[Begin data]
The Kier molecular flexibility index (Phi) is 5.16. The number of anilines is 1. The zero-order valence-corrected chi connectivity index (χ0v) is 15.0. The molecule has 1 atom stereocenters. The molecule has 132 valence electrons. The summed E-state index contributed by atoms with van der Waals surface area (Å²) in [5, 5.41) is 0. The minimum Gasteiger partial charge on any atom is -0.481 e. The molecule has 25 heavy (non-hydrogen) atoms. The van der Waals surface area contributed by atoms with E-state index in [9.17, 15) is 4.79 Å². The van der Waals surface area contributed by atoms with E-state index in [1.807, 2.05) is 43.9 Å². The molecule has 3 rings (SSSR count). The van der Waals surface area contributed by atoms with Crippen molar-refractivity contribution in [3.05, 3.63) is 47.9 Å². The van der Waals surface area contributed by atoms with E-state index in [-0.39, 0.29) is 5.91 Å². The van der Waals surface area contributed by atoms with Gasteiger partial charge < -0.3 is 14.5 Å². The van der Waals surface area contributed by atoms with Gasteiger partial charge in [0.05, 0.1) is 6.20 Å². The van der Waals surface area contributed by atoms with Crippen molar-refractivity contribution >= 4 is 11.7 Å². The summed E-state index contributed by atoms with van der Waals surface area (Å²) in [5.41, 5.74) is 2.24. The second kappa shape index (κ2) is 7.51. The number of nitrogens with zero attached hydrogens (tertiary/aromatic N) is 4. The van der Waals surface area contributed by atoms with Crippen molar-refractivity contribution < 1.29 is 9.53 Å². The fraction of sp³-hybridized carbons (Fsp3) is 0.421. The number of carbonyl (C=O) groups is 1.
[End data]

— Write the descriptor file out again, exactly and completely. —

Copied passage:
The Kier molecular flexibility index (Phi) is 5.16. The number of anilines is 1. The zero-order valence-corrected chi connectivity index (χ0v) is 15.0. The molecule has 1 atom stereocenters. The molecule has 132 valence electrons. The summed E-state index contributed by atoms with van der Waals surface area (Å²) in [5, 5.41) is 0. The minimum Gasteiger partial charge on any atom is -0.481 e. The molecule has 25 heavy (non-hydrogen) atoms. The van der Waals surface area contributed by atoms with E-state index in [9.17, 15) is 4.79 Å². The van der Waals surface area contributed by atoms with E-state index in [1.807, 2.05) is 43.9 Å². The molecule has 3 rings (SSSR count). The van der Waals surface area contributed by atoms with Crippen molar-refractivity contribution in [3.05, 3.63) is 47.9 Å². The van der Waals surface area contributed by atoms with E-state index in [-0.39, 0.29) is 5.91 Å². The van der Waals surface area contributed by atoms with Gasteiger partial charge < -0.3 is 14.5 Å². The van der Waals surface area contributed by atoms with Gasteiger partial charge in [0.05, 0.1) is 6.20 Å². The van der Waals surface area contributed by atoms with Crippen molar-refractivity contribution >= 4 is 11.7 Å². The summed E-state index contributed by atoms with van der Waals surface area (Å²) in [5.41, 5.74) is 2.24. The second kappa shape index (κ2) is 7.51. The number of nitrogens with zero attached hydrogens (tertiary/aromatic N) is 4. The van der Waals surface area contributed by atoms with Crippen molar-refractivity contribution < 1.29 is 9.53 Å². The fraction of sp³-hybridized carbons (Fsp3) is 0.421. The number of carbonyl (C=O) groups is 1.